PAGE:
Don’t Tell That To Mel
(by Bill Draper)
It’s a young man’s sport.
That is a common phrase said about many sports, and if we can set aside the obvious gender problem with that statement, we can likely agree that modern table tennis, at the professional level, has clearly become dominated by young players – male and female alike. Just look at the recent Japan Open results with the combined ages of the two finalists in Men’s and Women’s Singles championship barely exceeding 30! To add perspective, Ma Long is 29 and Timo Boll is 37.
Yes, it’s a young person’s sport. But don’t tell that to Mel Ketchel.
Mel, a member of the Maryland Table Tennis Center (MDTTC), born June 1st, 1922, just celebrated his 96th birthday. He is still a regular at the club where he can frequently be seen playing against others more than 85 years his junior. Mel saw the Great Depression and served in World War II. We can forgive him that he isn’t quite sure when he first picked up a paddle, but he thinks it was probably at a YMCA when he was a young teenager in the mid-30’s. That’s the 1930’s for those readers who are too young to really remember the 1900’s.
Mel adds confirmation to my bias that table tennis attracts an intellectual crowd. He received his PhD in Physiology, was a professor at Tufts, served as a researcher for an Army cancer project and finished his career at NIH at a sprightly 72 years old, not far from the club where he now regularly plays.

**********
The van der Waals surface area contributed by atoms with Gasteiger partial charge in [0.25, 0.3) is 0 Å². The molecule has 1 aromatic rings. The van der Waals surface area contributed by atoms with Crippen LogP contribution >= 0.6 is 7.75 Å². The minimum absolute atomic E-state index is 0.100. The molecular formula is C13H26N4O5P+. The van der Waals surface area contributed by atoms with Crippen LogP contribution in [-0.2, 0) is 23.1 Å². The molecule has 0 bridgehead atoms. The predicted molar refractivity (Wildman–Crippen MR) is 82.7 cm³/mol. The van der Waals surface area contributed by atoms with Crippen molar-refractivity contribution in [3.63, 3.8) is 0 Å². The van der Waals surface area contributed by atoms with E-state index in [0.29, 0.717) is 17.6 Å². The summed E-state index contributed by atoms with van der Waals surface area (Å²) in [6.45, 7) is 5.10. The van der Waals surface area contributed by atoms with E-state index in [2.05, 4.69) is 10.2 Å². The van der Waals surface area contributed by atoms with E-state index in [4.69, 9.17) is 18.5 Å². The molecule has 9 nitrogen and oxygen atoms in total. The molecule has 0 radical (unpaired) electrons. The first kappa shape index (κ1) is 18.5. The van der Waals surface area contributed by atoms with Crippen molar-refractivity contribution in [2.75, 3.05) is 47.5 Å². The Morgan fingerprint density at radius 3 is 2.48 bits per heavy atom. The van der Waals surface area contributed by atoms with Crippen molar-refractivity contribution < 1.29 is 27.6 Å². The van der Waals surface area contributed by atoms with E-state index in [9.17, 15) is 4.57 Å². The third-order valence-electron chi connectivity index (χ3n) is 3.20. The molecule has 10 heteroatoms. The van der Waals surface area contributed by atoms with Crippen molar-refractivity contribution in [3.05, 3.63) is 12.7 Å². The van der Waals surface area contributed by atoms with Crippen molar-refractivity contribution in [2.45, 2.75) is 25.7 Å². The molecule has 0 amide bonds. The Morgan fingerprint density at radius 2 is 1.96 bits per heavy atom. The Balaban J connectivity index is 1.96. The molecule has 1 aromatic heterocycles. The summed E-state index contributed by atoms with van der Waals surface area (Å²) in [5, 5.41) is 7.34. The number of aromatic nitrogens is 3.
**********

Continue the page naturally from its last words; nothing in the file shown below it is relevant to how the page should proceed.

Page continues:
I have seen Mel at the club many times, usually chatting briefly with him between league matches. He is always a pleasant person to speak with and is mentally as sharp as most who are half his age. But as I spoke in depth with him for this article he especially lit up when talking about his political activism, being a supporter of civil rights and women’s rights. Clearly another of his passions and many interests in his rich life.
At home Mel was always that family member that others lined up to play in a friendly but often fierce game of ping pong in the basement, hoping to win bragging rights to be the one who would finally beat him.
His best shot, according to him, is his forehand. I watched tonight as he practiced with another competitive league player and he still has a pretty impressive forehand!
One of the wonderful aspects of table tennis, something that can be seen on any given night at MDTTC as well as at many other clubs around the world, is that it can be enjoyed by those who are 6, and by those who are 96.
At a certain level table tennis is dominated by the young, but I suspect that it is also one of the secrets to Mel’s youth.